Like any other child thrown into an adult body walking around university, I constantly feel insecure about what I want to be doing with "the rest of my life". Twenty years down, sixty to go, I know I like writing but I don't know about forever. What can I possibly say? Won't I run out of things to say?
The South East Journalism Convention answered those questions for me. I'll never run out of things to say because there will never be a shortage of things to uncover. Journalism is about truth and there will never be a shortage of truth for as long as Donald Trump is in office and the most powerful men in the country remain men. Journalists are the people's first line of defense.
For what I like to call "tattling" others refer to as "whistle blowing". I sat in on a panel speaking about how to work around administration to get the details of a story such as in the LSU hazing incident that stole a child's life only a month after his parents dropped him off. The truth must get out and as journalists, we must find and work within a medium the common people can reach and understand. Today, this medium exists as writing and text but continues to move towards photojournalism and video. With our tools of grammar and strategic wording, we can do what governments fail to do, change hearts and minds and be that call to action.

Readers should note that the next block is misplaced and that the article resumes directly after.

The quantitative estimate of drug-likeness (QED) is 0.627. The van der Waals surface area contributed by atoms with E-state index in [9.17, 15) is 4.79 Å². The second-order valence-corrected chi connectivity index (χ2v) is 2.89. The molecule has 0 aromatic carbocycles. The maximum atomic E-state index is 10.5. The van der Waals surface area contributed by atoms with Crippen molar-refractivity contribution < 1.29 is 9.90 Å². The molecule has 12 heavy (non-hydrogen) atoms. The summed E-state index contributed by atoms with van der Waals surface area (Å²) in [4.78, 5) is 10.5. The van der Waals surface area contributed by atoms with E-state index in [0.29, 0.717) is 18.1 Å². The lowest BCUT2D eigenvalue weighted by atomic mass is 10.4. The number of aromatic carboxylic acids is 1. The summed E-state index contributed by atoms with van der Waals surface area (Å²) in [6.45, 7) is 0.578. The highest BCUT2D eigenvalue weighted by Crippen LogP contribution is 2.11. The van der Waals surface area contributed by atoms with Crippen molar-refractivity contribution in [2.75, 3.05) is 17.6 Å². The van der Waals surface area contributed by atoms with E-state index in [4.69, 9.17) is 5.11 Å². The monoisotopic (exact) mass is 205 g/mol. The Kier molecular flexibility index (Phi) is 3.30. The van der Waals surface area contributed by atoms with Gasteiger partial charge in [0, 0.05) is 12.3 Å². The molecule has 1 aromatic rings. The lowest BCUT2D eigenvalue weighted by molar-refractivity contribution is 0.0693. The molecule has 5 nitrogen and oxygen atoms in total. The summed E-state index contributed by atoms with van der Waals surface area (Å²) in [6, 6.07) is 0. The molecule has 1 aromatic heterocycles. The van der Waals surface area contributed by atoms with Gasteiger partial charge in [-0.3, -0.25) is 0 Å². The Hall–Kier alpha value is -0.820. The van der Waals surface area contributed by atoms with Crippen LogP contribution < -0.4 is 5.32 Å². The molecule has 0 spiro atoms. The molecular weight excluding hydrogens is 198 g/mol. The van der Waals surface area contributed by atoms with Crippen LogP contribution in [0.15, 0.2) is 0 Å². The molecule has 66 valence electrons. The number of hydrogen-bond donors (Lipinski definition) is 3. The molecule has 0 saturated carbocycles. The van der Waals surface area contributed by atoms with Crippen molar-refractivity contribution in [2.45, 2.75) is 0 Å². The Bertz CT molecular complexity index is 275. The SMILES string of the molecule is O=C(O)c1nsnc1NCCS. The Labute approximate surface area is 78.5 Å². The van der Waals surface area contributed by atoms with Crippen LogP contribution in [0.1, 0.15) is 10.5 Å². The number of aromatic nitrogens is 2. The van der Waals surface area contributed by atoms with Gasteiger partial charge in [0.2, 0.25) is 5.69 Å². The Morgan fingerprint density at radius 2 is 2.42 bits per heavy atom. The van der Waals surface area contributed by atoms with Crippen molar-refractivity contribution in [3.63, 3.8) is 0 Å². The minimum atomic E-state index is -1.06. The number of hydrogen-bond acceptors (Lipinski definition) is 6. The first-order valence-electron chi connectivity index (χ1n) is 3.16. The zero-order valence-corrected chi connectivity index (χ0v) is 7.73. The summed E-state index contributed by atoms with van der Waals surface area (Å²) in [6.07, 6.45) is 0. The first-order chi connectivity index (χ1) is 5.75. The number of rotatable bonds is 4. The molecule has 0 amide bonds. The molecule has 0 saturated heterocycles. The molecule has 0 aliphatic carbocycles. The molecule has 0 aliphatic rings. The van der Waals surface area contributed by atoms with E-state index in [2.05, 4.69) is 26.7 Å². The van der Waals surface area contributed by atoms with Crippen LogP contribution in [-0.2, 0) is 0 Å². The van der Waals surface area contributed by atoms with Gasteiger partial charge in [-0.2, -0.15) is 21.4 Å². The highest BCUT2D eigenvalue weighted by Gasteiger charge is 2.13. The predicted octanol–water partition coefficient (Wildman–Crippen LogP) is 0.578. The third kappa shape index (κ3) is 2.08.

It was refreshing to be surrounded by so many students hungry for the truth. Students that were happy discussing current politics and scandals because it wasn't just complaining, it was an active dialogue. Journalists hungry for change in any way they can reach, ready for any opportunity to change the dialogue, ready to discuss the problems at hand.
We need citizens that will stand up to government and institutions; that will put themselves in uncomfortable situations and spam their name in government officials' inboxes. We are the change we wish to see in the world. We are the people protecting the people. We are the people's first line of defense and we won't stop because we won't ever get to.